Jefferson County Sentinel (Boulder, Mont.) 1885-1899, April 01, 1887, Image 1

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4=Npreeree.emere.....— ese s.: For full information address, \ilk - LAIOETSUNII sk ;k 0. M. FERRY &CO'S tA• georld. Illastratrei. • eriptive TROTTER & PARKER, Boulder, Mont. Boulder Drug Store : VT M. OIEIS. - P'1 7 2.0 JF\ PRESCRIPTIONS EF ThERSON COUNTY SENTINEL. VOL. H. • 'rite Pioneer Newaptipcts- of atellfloraon County.. --A Family .Joiarnail—Independent in Politic. BOULDER, MONTANA, FRIDAY, APRIL 1, 1887. NO3' TheOt.Wt5fli • The off season of the year ham arrived and ample time for reflection abounds. With pride we point to the past season to a trade beyond our most sanguine expec- tations. With increased facilities we shall aim and strive fo make The Northw:ostern Clothing }louse just what its name implies. Our buyer is about to start for the East- ern markets, where everStiling worthy of merit in the clothing line will he secured. In the ee' entitime we shall positively sell the bal- ance of our winter stock Ot such prices that will secure for it a ready sale. Be sure and call at get our prices before purchasing els.- THE NORTHWESTERN. Halter's Block, Opposite G;rand Central Hotel, 1-3B.111.41-1.1W.A11_IVL 1-3-1 .. J. D. GliOESBECK & CO., DE . cook, Iin 11ti g s ip ovEs ll, and Camp I1RAD3 r, errnrEta.i, Nails, Giant POWDER, CAPS and Fuse, 1.757 00 D WR1IE, CROCI=Pa - Y - , Lamps, Chandeli(rs, Sash, Do9rs and 310111di, Plated Ware Glassware and Bar Goods. Agents for the Celebratea Buckeye For:3 Pumps and Shutler Wagc, - --o:o-- TIN SHO Itooliter 1101111 In connection where all kinds or Job work tad Man - pairing will be done. ur Opposite Court Hous•, • Montana. Boulder HOT Springs. Wonderful Curative Properties IN ALL CASES OF ----- Chronic, Muscular and Inflammatory Rheumatism, Lead Poisoning, Constitutional Weakness, and Ciene.ral Debilit A PLfASANT RESORT FIRST-CLASS HOTItl. AND - BATHING ACCOMMODATIONS. Reached by Stage from Helena, Butte, POiDDS i* the Territory. A first-class PhyAician • Wickes, IF1 Terms nt . - herr, Ccmet. and all rate. DR IRA A. LEIGIITON, FERRY'S SEEDS D.M.FERRY &CO. is constantly in altendarco SSS•i are arni,tttod the -0: • C.1.REFULLY COMPOUNDED DAY AIM I NIGHT. Pure Wines and Liquors for Medicinal Purpose's. a lar7e assortment of Druggists' Sundries, Phints, Oils, Varnishes, Window ' Glass, Wall Paper, Lamps, Candies, Tubaceos, cot LADIPL 4 ! LAIC'S ! LAMPS A full varietriand all attachments constantly on hand. 1 THOMAS F. MURRAY Proprietor of • And Denier in Beef, Pork, Mutton and Corned Beef Game and Fish in Season. Willow burn Farm, HARDING RANGED. Beaverhead Valley, Mont IMPORTED and HOMEBRED Percheron and Norman Stallions and Mares FOR SALE! All Stock Warranted as Represented. Terms and prices to suit custom- ers. Write for Illustrated Catalogue. Visitors always- welcomed. JAMES' MAULDIN, Dillon, Mont; Postodice address, Jeffersoa City, Mcnt- 7-• Rrand, Horses, RR on right t,b.oulder. Cattle, same on rikht hip. Range near Jefferson. PARADISE & MOW, The oely comet( to Carriage, Wagon Blacksmith and Paint Shop In Jefferson ceunty. Main Street, - Montan*. Horseshoei g. and General Blacksmithing. J. B. PERKINS & Co. Wish to inform n the public that they are now prepared to do horse - shoeing in the latest and most im- proved styles of the art.. Diseases of the Feet T eated on Scientific Principles. Lame, Intn- faring and Forging Horses Speedily Remedied. Corns,Contraction,Quar- ter cracks, quitors, thrush, pum- mioed feet permanently cured. Haod-Mado Shoos a Specialty. Special attention given to trotting and miming horses. We have in con- nection with our shoeing department preparations made to do all kinds ot heavy forging and general job work, all which: will be done at reasonable prices and satisfaction guaranteed. . Shop opposite Dougherty Brothers Thomas H. Harding-. the Convicted Murderer of the Glendale Stare Driver, Meets His Pate Like a Brave Man and Protests his Innocence to the Last Moment. TUE LAW VINDICATED. DILLON, March . 25. -[Special to the Independent.] --The law stands vindicated to -day and Thomas H. Harding lies in the coffin which will to -morrow form the covering tet pro- tect .his remains from contact with the clay of which they will ultimate- ly form a part. Many have been the murders in this county, but the scene this afternoon was the first legal ex- ecution which has ever taken place within its limits, attracting on this account more than ordinary interest which usually centers about a case of capital punishment. The critpoe for which the condemned man wati exe- cuted may be fresh in the minis of many of your readers, but as it shows a peculiar case in many ways, will be worth repeating. On the night of the 2211 of last May the little \jerky\ coach left Mel- rose for Glendale, conveying several passengers and Thomas S. Merchant, the well-known traveling man, occu- pied the outside seat with the driver, George Ferguson. The 25th being pay day for the Heels company at Glendale, it is supposed that the rob- ber -concluded the money was on the coach on that memorable eight, and when about half way between the two points the road agent appeared from behind his concealment in a clump of 'willows, ARRED W1T11 A 51101 GUN. He gave the order to halt, and not being obeyed in a second the heavily : loaded gun sent five of its de idly buckshot crashing into the brain of poor Ferguson, who fell forward into the ‘-boot\ and would have rolled off under the horses had not Mr. Met? - chant caught him and held iiimn until N. Ladeaux, one of the inside pas- songern climbed outside to his relief, anti in this- manner they tstSSAted Glendale, the wountred man dying a few minutes after the town was reached. It was iii the 'gray wtilight of the evening but Mr. Merchant was posi- tive he would know the assassin should he see him again. Immedi- ately after the firing of the shot, see - leg that the stage was beyond his grasp, the robber crossed ttio creek, joined his confederate and both of them mounted their horses and fled toward the south. Telegrams were sent out in every direction and men were posted to watch the roads. About - 3 o'clock in the morning two deputy sheriffs who were stationed in the lane about a mile or two from this city, halted two men who were riding along and were answered with pistol shots. They returned the fire, but the men they were after escaped. They turned back ,to the west anti took to the 'hills, being tracked from place to place until Harding was fin- ally arrested in Butte. When sev- eral prisoners were brought before Mr. Merchant, true to his prediction, he at once pointed out Harding, who was then brought to Dillon and has store, Main street, Boulder, it. T. since been here in jail. We also keep Horse Liniments man AND CONVICTION. and Hoof Ointments of,lhe best qual- Last October the grand jury re - it's' constantly ror sale, turned an indictment against Hard- ing for murder in the first degree, and in November he was tried and BOULDER, MONT: convicted, being sentenced to be - • - hanged on the 22nd of December. Messrs. Campbell & Duffy, his attor- over 6,000,000 PEOPLE USE neys, applied for a new trial, but Judge Galbraith refused it, and they then akiplied to the Territorial Su- preme Court, which met in January last. To allow them the right of ap- peal Acting Governor Webb granted J. B. PERKINS & CO., REED h RIND, Priors. The Leading and only First-elass hotel in Helena. PTiCeil reasonable. Everything New and of the La- test style. - - MAIN ST. _ NOTICE. Notice :s hereby given that there will be a meeting of the stockholders of the Fish ('reek irrigating Diteh ('ompany, at the Fish Creek school house at 2 o'clock p. m., on Saturday March, 26th, 1887, for the purpose of electing a board of trustees for. the ensuing year, and transacting such other businesa as cornets before the com- pany. SAMUEL WADE, W. ELMER, President. • Secretary. THE SENTTIIIRT. per year, SEED ANNUAL For 1887 will be waded FREE to tt11 applicant& and to last seas.ui's customers without or- dering fa ea Istrialr to WIZ...on\ pr- . weieg Ger- des, Fte1,1 ltaiwBb.zips IA seed for .1. Address tart acs. Detroit, Paton. Grand Central Hotel a stay of executio» until the 21st of JRDU:Irv. The supreme count sus- tained the lower court, and Governor Hauser granted until the 25th of February to carry the case before the Supreme Court of the United States. More time being necessary to do this, Governor Leslie again postponed the execution until this afternoon. But all efforts to save the condemned man were futile, and the supreme court on Monday refused to interfere in his behalf. MONT. THE PRISON Elt'S ACTION . From the day of his arrest Hard- ing has steadfastly maintained his innocence, and denied any connec- tion whatever with the tragedy. He has had very little to say to anyone, and although the chain of evidence circumstantial - was woven very tightly -around him, he still denied his guilt. Michael C. Kennedy, of Centerville, now lies in the Dillon jail, charged with being the accessory of Harding,the princi- pal testimony being that of the noto- rious Ida Bates, a fowler mistress of Kennedy's end a beer- jerker at Butte. Harding has always been verv hopeful, and when reports were re- ceived on Friday last to the effect that time l'eited States supreme court would grant a further stay, and prob- ably e him a 'tee. trial. he seemed • • quite cheerful. But such was not the case, and on Monday the news came that the highest tribunal in the land had declined to do anything for him, it became evident that his hours on earth were nuinbered. THETA RING FOR THE EXECUTION. Sheriff Jones informed him of the result yesterday morning, and he showed very little emotion, turning as pale as his already marble cheeks could turn arid said nothing. The death watch was placed upon him,as 'soon as he was told, and all precau- tions were taken to prevent hint from committing suicide. The day broke CHILLY AND CLOUDY this morning and it was by far the most disagreeable one experienced during the present month. The sun failed to appear and a mystic shade of dismal dreariness and solitude pervaded the air, nature eppearing to hang her head beneath her fitting mantle of mourning in commemora- tion of the closing scenes, so far as Thomas H. Ha'rding wits concerned, in the ghastly and tragic death of George Ferguson. It seemed partic- ularly appropriate in view of the sor- row and grief of that poor mother, who in the secrecy of her home in a distant State bad undoubtedly spent the night and most of the day in n u 3f 131,E SUPPLICATION and prayer to him who had given and was now about to take away that son • who had bowed her head in shame in her declining years. About the Beav- erhead county jail there was lade to - indicate the. scene winch was to be enacted during the day. Rev. Fath- er Dols arrived on Wednesday even- ing and brought the intelligence that Gov. Leslie had declined to interfere, and that the execution must proceed. The priest saw the condemned man about 7 o'clock on Thursday, and he seemed indifferent as to his late. Un- til that time he had great hopes that he would receive a new trial, but then he gave hiniself up to the inevitable and became NERVOUS AND RESTLESS. - Soon after the priest departed, Harding retired for thought, with Newton Morgan on the death watch. But Harding slept very little, and was up early. At 6:30 a. in. Father Dols called and remained with him. About 7:30 o'clolc Harding ate a hearty breakfast, eensisting of four eggs, a -good-sized beefsteak, some corn, toast, etc., and bore up won- derfully well. At 8 'clock he was seen by a reporter, and then for the :first time showed any : signs of weak- ness. The condemned man sail his age was 28 years, and that he was msed iii Cohoes, New York, et which place he has a mother, stepfather, sis- ters and brothers. He said that his past life had bee» good and clear, and that no person could say any- thing in regard to his past life, but that he hail been raised good, and by hanging him they WOULD NOT MAIZE A MURDERER out of him. \You say that you are innocent of the crime of which you are convict- ed?\ asked the reporter. \I do,\ was the emphatic reply. He said he was resigned to his fate and not afraid to die. The reporter remarked that it must be a hard blow on his aged mother, at which he gave one gasp, as if almost instantly choked up,and a tender chord having been struck in his heart, the tears began to come and he wept bitterly. The reporter told him not to break down, and at this point Father Dols placed his hand upon Harding's shoulder and gave him words of comfort.. He was then asked as to his treat- tnent since his incarceration, and how he felt towards the officers and the community. At first he gave an e a- sive reply and seeing that he was FAR FROM PENITENT and lacking of any spirit of forgive- ness, the reporter asked hint how the officers had treated him. As Sheriff Jones walked up, Harding remarked with some feeling, \I have received all the benefits of the jail and what the law allows, and no more.\ After some further conversation of little importance, the reporter saw that his feelings had gained the better of him, arose took Harding by the hand, whereupon lie sin 1: \I desire you to set me right before the public.\' This assurance was given and the interview ended, the condemned man being left with his spiritual adviser. At 2:23 o'clock Sheriff Jones catne out of the front door of the jail build- ing mut was followed by Father Dols, leading the condemned man. They went direct to the scaffold, and the sheriff immediately informed time prisoner of HIS NEAR APPROACH TO DEATH. Tie fatal noose was placed about his neck and Sheriff Jones and Jailer Rote proceeded to strap Harding's hands and feet. While this was be- ing dene tile prisoner remarked, \Be careful, you will throw me,\ and ask- ed that }Cie slippers be takee off which was done. Ile passed some whisper- ed remarks to the priest and after completing the strapping, Sheriff Jones proceeded to readjust the knot ender the condemned man's left ear. He commented on the tightness of the rope .and Harding replied, \It will be considerably tighter in a few minutes.\ Sheriff Jones then told - the iwkaer that Ids time had ecme and hoped that he would forgive ev- erybody. Harding said, \I forgive everybody.\ Harding KISSED THE (sloes, which was proffered him by the priest. At 2:31 o'clock the rope was cut, the body of ThoniaS II. Harding shot up into the air as the weight Descended, and after a few convulsive struggles it was all over. His neck was broken by the jerk and the end was painless. At 2:37 Doctors Hickman and Les- son pronounced life extinct. In a few minutes after the body was cut down and prepared for burial. Dur- ing the entire preparation Harding was cool and collected, showing no emotion save a flush on his pallid cheek as the noose was put over his head, and he died brave to the last, PROTESTING IIIS INNOCENCE of the crime. The scaffold used con- sisted ef two uprights, surmounted by a cap, through which were two pulleys -a 270 -pound weight was on one end of the rope, while Harding was hanged on the other, and the success was perfect. WASHINGTON LETTER. National Organizations in Convention - The Carnival Postponed -Grand Drill, Etc., Etc. Special Correspondence of Sentinel. WASHINGTON, March 19.-Duriin, the past winter Washington has had as many as six national organizations sitting in convention here at the same time. This week it has only two, namely, the National Department of Superintendence, and the National Association of Passenger agents of the United States and Canada. A jollier body of business men never as- sembled in this city than these repre- sentatives of railroads who have been tenderly discussing baggage rates and other kindred matters. They are from all parts of the country, and of all sizes, ages and descriptions, from the daintily dressed dude to the coarsely clad, thorough-going rough business man. Many of the promi- nent widely -known railroad men were pre s sent s a s sairscient nuatlaer by whom to identify the organization, while a few of the old faces were missing. The President gave them a special reception in the East Room, and each member was individually introduced to him. The large convention held by the leading educators or the country was to be found at the National Museum Probably no visitors who could come to Washington deserve a warmer wel- come than the superintendents and teachers of the publi schools. Many of them prodded Congress vigorously for its neglect of educational matters and especially for its responsibility in the defeat of the Blair bill. President Young, in reply to the address of welcome made by the Com- missioner of Education, (Mr. Webb), said that Washington was rapidly be- coming America's Educational Mec- ca. Referring to the Bureau of Ed- ucation, he mentioned that it was in- augurated by a bill introduced in Congress by `Gen. Garfield more than twenty years ago. Its work had been a good one, but there was much yet to be done, as there were now over six millions of our people who could neither read nor write. He said the inspiration of Congress seemed to be millions for defense but not one cent for education, and that the people would see that the three leaders in the last Congress who were instru- mental in smothering the Blair bill, should remain at home after the next election. It has been decided that the next carnival which was to have been held here at the conclusion of the great National drill in May shall be post- poned until October. The reason for the change is that there would not be sufficient time between now and the time of the drill to make the prepa- rations necessary to carry it out on the magnificent scale proposed. Oc- tober, however, will' be a delightful month for such a display. It is prob- able that the New Orleans Mardi Gras material will figure in the pro- cession. Indications point to a \grand drill here during the mop th of flowers. The total number of military organiza- tions which have up to this time made arrangements with regard to entry and transportation is 226. These are divided among thitty-six different States. They comprise one brigade, nine regiments, sixteen battalions and 145 companies of infantry; one bat- talion, fifteen light batteries and five machine-gun platoons in artillery; six cavalry companies, seven zouaves, thirteen corps school cadets, five reg- imental bands and three drum corps. One of the important occasions of the drill will be Governor's Day, when the chief magistrates of the different States represented will - re- view the troops. Although Secretary Manning and Treasurer Jordan have crossed the Atlantic, their resignations were not to take effect until the first of April. MOH y officials of the department with wham this period of stierenee lets dragged, hope that Mr. Fairchild,the Assistant Secretary, will be the new cabinet officer. CULLED FROM THE COURIER. --- A family named Jackson, consist- ing of father, mother and two child- ren, were drowned it) the recent flood at Painted Woods. Billy Black, long one of our most valued citizens, leaves in a few days for Wickes. We commend him to the people of Wickes anti wish him every success. Paul McCormick, Esq., one of the pioneers of eastern Montana, was in the city on the 23d inst. He says he saw but few dead cattle on his trie, and many live ones, which were look- ing comparatively well. During the past winter he fed about 200 head of cattle, out of a band of 1,200, and could have sold the hay for more than the cattle will bring to -day. X. Beidler is the proud possessor of a fine pair of American eagles. He says the eagle is a noble bird, even more so than the mule, and beside is possessed of more intelligence. Ile tells of the strategy of an eagle in thoroughly wiping out a band of sheep -first carryinc off the herder and then the sheep, one at a time, as his appetite required. X. contem- plates starting an eagle farm, and as a starter got his first eagle eggs this week. On Monday last, Jno. W. Grannis, a proniinent stockman of Shield's riv- er, was brought into town evidently suffering from mental derangement, and apparently a fit subject for the insane asylum. On the following day Probate Judge Carson ordered a jury of inquisition in accordance with the provisions of the present law,and the jury returned a verdict of insani- ty without a dissenting voice, and he was thereupon ordered to be sent and committed to the Warm Spring asy- lum at Deer Lodge. The ctse is a very sad One, inasmuch as Mr. Gran- nis has been a resident of more or less prominence in Montana for more than a quarter of a century. Judge NeLeary on Top. It appears from recent dispatches that our worthy district judge Hon. J. H. McLeary, got into a little diffi- culty during a recent visit to his na- tive heath in Texas. (ktl. - L. N. 13a- ker, with whom the Judge had had some previous difficulty, made a sav- age attack on him, striking the Judge a severe blow on the head with a heavy cane. The Judge was severely stunned for an instant, but. recover- ing himself, dealt his antagonist a heavy blow with his fist, felling, him like an ox. Bystanders immediately interferred,otherwise Judge Mc Leary would have punished the attacking party according to his just deserts. Consumption Cared. An old physician, retired from active practice having had placed in his hands by an East India Missionary the formula of a simple vegetable remedy for the speedy and permanent eure of Consump- tion, Bronchitis, Catarrh, Asthma, and all Throat and Lung affections, after having thoroughly tested its wonderful curative powers in thousands of cases, feels it his duty to make it known to his suffering fellows. The recipe sent FREE, to all who may desire it, with full descriptions for - prepairing and using. Address, naming this paper, DR. M. E. CAE1S, 201 Grand St., Jersey City, N. J. NELLIE GRANT MINING COMPANY OF HELENA. Location of Works, Red Moun- tain, Jefferson County, )Iontana. Notice is hereby given that at a meeting of the Trustees of said company, held on the 21st day of March. 1887, an assessment of seven (7) cents per share was levied upon the capital stork of said company, payable on or before April 30, 1887. to S. T. Hauser, Treasurer, at the First Na- tional Bank of Helena, in Ilelena, Mon- tana. Any stock upon which said assess- ment shall remain apaid on the 20th day of May, 1887, shall be deemed delinquent, and will be duly advertised for sale at pub- lic auction, and unless payment shall be made before, will be sold on the 10th day of June, 1887. to pay the delinquent assess- ment, together with the cost of advertising and expenses of sale. JAMES U. SANDERS, See'\'. Office -No, ItN Main 8`., Helena. Meeting of the Stockgrowers As- sociation. BOULDER, March 21, 188 , 7. Notice is hereby given that there will be a meeting of the members of the Stock Growers' haeociation of Whitetail Deer aridFish creeks held it Whitehall on Saturday, the 2d of April, 1887, for the election of offi- cers, to. wit: President, 'ice -president, secretary and treasurer, and transac- tion of any other business that may come before the meeting. All mem- bers requested to attend. By order of E. G. BROOKE, President. J. M. 1). TAYLOR, Sec'T. NOTICE. Notice is hereby given to all whom it may concern, that no business of whatso- ever nature must he transacted with John Quinn, Jr.. of Boulder valley. except through the undersigned, his duly appoint- ed gutudiar. II08RFELD, Guardia , Plymouth Rock and Leghorn*. A few choice Plymouth Rock aud Leg- horn cockerels for sale. Also, Wyandotte, Plymolith Rock and Leghorn eggs for hatching for sale in season, at my place in Wickes, second Pease on Boulder road. U, 0. N.,sw. • ' •s. - •.1. • • -. -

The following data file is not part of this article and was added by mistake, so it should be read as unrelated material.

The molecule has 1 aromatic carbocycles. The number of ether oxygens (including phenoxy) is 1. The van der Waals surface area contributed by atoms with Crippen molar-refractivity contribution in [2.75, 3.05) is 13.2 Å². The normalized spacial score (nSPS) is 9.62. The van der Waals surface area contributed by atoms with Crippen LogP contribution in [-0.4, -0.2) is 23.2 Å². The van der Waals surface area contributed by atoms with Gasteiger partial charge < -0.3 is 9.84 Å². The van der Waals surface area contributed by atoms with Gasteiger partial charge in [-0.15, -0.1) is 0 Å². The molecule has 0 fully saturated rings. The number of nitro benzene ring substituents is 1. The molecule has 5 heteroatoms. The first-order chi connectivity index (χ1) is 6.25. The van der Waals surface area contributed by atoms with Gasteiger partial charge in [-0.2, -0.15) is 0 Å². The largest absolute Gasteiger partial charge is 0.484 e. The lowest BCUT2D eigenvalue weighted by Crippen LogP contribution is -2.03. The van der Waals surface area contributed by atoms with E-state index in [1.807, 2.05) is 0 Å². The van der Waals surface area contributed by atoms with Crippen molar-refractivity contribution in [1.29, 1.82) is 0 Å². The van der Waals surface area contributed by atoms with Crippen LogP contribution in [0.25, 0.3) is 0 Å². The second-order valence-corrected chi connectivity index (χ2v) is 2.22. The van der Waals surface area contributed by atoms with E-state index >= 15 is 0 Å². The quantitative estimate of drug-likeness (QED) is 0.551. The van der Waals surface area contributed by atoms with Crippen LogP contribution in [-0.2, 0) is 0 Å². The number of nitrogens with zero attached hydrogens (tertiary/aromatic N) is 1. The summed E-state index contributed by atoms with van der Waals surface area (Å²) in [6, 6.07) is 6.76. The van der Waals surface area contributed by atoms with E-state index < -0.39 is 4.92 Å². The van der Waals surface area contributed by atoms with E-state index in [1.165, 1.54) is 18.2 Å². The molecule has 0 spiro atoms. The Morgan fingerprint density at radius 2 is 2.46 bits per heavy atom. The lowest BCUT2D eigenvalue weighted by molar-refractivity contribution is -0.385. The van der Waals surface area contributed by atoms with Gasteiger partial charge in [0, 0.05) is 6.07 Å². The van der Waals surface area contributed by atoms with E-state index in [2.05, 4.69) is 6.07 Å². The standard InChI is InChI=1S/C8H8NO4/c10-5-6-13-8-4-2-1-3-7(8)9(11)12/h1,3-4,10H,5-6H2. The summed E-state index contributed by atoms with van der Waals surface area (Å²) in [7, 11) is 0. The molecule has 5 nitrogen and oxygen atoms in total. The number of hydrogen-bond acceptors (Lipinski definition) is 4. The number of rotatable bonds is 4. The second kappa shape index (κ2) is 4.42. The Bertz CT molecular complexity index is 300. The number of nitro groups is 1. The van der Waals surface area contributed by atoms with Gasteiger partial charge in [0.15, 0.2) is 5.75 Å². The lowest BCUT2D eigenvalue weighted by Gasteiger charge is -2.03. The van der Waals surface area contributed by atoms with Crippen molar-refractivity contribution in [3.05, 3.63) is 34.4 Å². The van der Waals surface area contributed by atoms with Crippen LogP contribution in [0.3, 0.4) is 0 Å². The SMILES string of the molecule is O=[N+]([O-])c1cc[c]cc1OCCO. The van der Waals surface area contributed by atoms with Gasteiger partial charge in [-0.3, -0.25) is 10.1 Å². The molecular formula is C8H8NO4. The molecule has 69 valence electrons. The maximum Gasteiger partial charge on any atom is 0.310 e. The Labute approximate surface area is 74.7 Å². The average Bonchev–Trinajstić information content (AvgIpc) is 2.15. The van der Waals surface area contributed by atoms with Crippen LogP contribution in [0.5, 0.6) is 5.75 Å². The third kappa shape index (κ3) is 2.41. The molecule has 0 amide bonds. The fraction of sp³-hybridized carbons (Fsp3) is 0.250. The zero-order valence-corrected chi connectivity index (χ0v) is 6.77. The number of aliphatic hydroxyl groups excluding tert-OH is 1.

Jefferson County Sentinel (Boulder, Mont.), 01 April 1887, located at <>, image provided by MONTANA NEWSPAPERS, Montana Historical Society, Helena, Montana.